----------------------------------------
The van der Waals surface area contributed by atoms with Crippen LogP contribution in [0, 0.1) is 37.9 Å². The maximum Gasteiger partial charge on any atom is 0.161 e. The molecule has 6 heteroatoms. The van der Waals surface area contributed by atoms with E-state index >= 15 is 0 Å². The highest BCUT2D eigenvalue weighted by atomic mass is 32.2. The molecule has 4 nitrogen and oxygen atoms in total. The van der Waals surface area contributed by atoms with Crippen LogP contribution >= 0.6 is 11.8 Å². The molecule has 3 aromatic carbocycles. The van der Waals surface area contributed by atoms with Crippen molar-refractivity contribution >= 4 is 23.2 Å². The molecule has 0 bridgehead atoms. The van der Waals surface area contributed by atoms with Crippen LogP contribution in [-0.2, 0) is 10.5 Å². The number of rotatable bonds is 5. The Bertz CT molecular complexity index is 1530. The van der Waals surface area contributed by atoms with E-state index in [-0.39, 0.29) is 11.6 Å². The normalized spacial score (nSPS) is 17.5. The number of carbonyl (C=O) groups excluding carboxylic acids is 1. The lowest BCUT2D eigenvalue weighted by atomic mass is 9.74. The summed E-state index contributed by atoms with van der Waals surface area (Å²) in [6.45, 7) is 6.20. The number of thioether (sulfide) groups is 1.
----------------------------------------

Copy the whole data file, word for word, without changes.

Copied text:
The van der Waals surface area contributed by atoms with Crippen LogP contribution in [0, 0.1) is 37.9 Å². The maximum Gasteiger partial charge on any atom is 0.161 e. The molecule has 6 heteroatoms. The van der Waals surface area contributed by atoms with E-state index >= 15 is 0 Å². The highest BCUT2D eigenvalue weighted by atomic mass is 32.2. The molecule has 4 nitrogen and oxygen atoms in total. The van der Waals surface area contributed by atoms with Crippen LogP contribution >= 0.6 is 11.8 Å². The molecule has 3 aromatic carbocycles. The van der Waals surface area contributed by atoms with Crippen molar-refractivity contribution >= 4 is 23.2 Å². The molecule has 0 bridgehead atoms. The van der Waals surface area contributed by atoms with Crippen LogP contribution in [-0.2, 0) is 10.5 Å². The number of rotatable bonds is 5. The Bertz CT molecular complexity index is 1530. The van der Waals surface area contributed by atoms with E-state index in [-0.39, 0.29) is 11.6 Å². The normalized spacial score (nSPS) is 17.5. The number of carbonyl (C=O) groups excluding carboxylic acids is 1. The lowest BCUT2D eigenvalue weighted by atomic mass is 9.74. The summed E-state index contributed by atoms with van der Waals surface area (Å²) in [6.45, 7) is 6.20. The number of thioether (sulfide) groups is 1.